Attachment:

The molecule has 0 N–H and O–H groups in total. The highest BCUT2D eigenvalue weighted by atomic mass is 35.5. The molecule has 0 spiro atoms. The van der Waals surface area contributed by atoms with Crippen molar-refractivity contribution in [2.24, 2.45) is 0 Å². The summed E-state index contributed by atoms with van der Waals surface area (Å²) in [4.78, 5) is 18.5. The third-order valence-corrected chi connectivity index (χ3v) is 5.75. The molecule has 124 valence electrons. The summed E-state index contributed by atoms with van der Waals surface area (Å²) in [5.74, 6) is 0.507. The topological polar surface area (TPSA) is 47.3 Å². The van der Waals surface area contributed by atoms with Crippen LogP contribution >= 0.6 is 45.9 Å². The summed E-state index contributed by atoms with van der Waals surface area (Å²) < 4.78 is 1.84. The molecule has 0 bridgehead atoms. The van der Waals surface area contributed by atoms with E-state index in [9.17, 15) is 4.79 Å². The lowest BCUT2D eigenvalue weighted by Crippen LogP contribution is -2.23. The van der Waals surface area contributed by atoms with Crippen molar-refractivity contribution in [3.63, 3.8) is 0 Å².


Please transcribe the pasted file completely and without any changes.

The molecule has 0 N–H and O–H groups in total. The highest BCUT2D eigenvalue weighted by atomic mass is 35.5. The molecule has 0 spiro atoms. The van der Waals surface area contributed by atoms with Crippen molar-refractivity contribution in [2.24, 2.45) is 0 Å². The summed E-state index contributed by atoms with van der Waals surface area (Å²) in [4.78, 5) is 18.5. The third-order valence-corrected chi connectivity index (χ3v) is 5.75. The molecule has 124 valence electrons. The summed E-state index contributed by atoms with van der Waals surface area (Å²) in [5.74, 6) is 0.507. The topological polar surface area (TPSA) is 47.3 Å². The van der Waals surface area contributed by atoms with Crippen LogP contribution >= 0.6 is 45.9 Å². The summed E-state index contributed by atoms with van der Waals surface area (Å²) < 4.78 is 1.84. The molecule has 0 bridgehead atoms. The van der Waals surface area contributed by atoms with E-state index in [9.17, 15) is 4.79 Å². The lowest BCUT2D eigenvalue weighted by Crippen LogP contribution is -2.23. The van der Waals surface area contributed by atoms with Crippen molar-refractivity contribution in [3.63, 3.8) is 0 Å².